Francis L. Cardozo Senior High School – Washington, D.C.’s longest continuously operating public high school – is a landmark in a city full of them. It sits on a two-square-block parcel high on a hill, with breathtaking views of our nation’s capital and its monuments.
Built a century ago and listed on the National Register of Historic Places, Cardozo was designed by William B. Ittner, referred to by author Virginia Evans McCormick as “the most influential man in school architecture in the United States.”
But time took its toll and the District of Columbia Public Schools had not been able to maintain the building, which made its recent renovation one of the more remarkable comebacks in a city that’s seen its share.
The school – now called Cardozo Education Campus – has undergone a dramatic renovation, and reopens its doors as a LEED Silver school.
The completed project was so extraordinary that the District of Columbia Historic Preservation Office/Office of Planning gave it the Historic Preservation Review Board Chair’s Award, citing “its exceptional design work in restoration, rehabilitation and new construction affecting historic District property.”
This was no small project. All told, it involved the complete modernization of 355,400 square feet of existing historic infrastructure and a 42,000-square-foot gymnasium addition.
Adding to its strikingly fresh appearance are 1,100 Graham Architectural Products windows – a mix of Series S2200 double hung, Series S6800 fixed, and Series S6500 casement and fixed windows.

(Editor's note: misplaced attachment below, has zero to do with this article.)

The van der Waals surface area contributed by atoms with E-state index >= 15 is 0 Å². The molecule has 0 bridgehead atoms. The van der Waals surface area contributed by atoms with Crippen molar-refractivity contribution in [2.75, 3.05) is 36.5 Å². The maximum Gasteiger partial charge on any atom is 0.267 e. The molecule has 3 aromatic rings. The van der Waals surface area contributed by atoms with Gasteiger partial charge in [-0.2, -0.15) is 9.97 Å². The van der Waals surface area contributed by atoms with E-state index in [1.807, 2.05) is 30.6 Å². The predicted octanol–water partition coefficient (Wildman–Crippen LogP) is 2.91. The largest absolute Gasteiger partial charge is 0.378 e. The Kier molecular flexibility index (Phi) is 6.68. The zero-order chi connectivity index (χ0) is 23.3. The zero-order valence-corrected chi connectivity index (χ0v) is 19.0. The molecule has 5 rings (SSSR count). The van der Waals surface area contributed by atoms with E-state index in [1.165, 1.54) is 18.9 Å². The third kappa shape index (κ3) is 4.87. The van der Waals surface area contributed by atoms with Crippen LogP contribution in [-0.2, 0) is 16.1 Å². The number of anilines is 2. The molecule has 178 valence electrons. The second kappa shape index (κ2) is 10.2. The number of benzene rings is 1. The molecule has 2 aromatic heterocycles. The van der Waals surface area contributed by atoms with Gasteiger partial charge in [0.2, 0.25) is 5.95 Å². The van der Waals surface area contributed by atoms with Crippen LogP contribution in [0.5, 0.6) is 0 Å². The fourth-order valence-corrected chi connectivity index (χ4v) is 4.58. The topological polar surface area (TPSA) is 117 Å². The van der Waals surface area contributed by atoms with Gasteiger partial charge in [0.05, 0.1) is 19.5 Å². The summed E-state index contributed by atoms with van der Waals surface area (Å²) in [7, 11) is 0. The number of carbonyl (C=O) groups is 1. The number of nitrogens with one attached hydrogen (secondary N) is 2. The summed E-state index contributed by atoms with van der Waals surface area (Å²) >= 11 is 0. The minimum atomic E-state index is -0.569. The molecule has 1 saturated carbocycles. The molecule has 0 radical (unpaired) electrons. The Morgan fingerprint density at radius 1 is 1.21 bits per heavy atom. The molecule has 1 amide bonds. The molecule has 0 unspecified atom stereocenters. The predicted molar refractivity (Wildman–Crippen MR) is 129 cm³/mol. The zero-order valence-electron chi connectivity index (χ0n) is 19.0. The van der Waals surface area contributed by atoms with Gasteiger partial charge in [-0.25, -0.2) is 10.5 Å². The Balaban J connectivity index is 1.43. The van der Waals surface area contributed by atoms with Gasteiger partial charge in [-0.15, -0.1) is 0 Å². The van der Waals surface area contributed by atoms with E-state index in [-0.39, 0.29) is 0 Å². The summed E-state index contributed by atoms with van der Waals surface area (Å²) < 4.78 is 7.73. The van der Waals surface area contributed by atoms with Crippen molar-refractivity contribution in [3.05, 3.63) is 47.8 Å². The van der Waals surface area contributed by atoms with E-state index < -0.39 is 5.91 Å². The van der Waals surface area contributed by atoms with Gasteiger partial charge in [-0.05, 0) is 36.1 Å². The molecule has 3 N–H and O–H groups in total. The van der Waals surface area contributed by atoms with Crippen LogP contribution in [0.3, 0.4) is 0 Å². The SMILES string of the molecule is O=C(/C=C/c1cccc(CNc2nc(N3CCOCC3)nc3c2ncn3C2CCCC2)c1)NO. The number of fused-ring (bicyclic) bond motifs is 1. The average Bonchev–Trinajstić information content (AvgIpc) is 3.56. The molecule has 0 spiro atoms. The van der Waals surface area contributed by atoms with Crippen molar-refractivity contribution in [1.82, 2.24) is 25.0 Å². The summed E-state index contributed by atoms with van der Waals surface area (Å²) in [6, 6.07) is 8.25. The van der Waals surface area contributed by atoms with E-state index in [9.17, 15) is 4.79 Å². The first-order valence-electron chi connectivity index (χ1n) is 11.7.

The building’s inclusion on the National Register of Historic Places and the need for National Park Service (NPS) approvals made the window portion particularly challenging.
The design team turned to Graham because, as Window Design Consultant Randy Boardman explained, “Graham specializes in historic windows – AW-rated historic replication windows – and we do a lot of school work.”
Boardman was able to design a workable solution and the Graham manufacturing team was able to overcome a tight timeline, one that Lee Becker, FAIA, of Hartman-Cox Architects described in one article as, “Start-to-finish, design and construction, 18 months.”
“It was a very historic job with a tight schedule and we knew we had to get things done, so everybody worked together to pull it out,” said Keith Walter, president of Heavy Commercial Windows.
Having previously partnered with Graham on a number of projects, nothing about the job surprised him. “Graham is an excellent company,” Walter said. “Everyone’s friendly and knowledgeable. In this day and age in this business, you don’t really have a lot of time for people who don’t know what they’re doing.”
Boardman wrapped up the project by saying, “Bottom line: This was a huge, complex job and even though it was a scramble, we helped to bring the project in on time. At Graham, we take good care of our clients. They get what they want, when they want it.”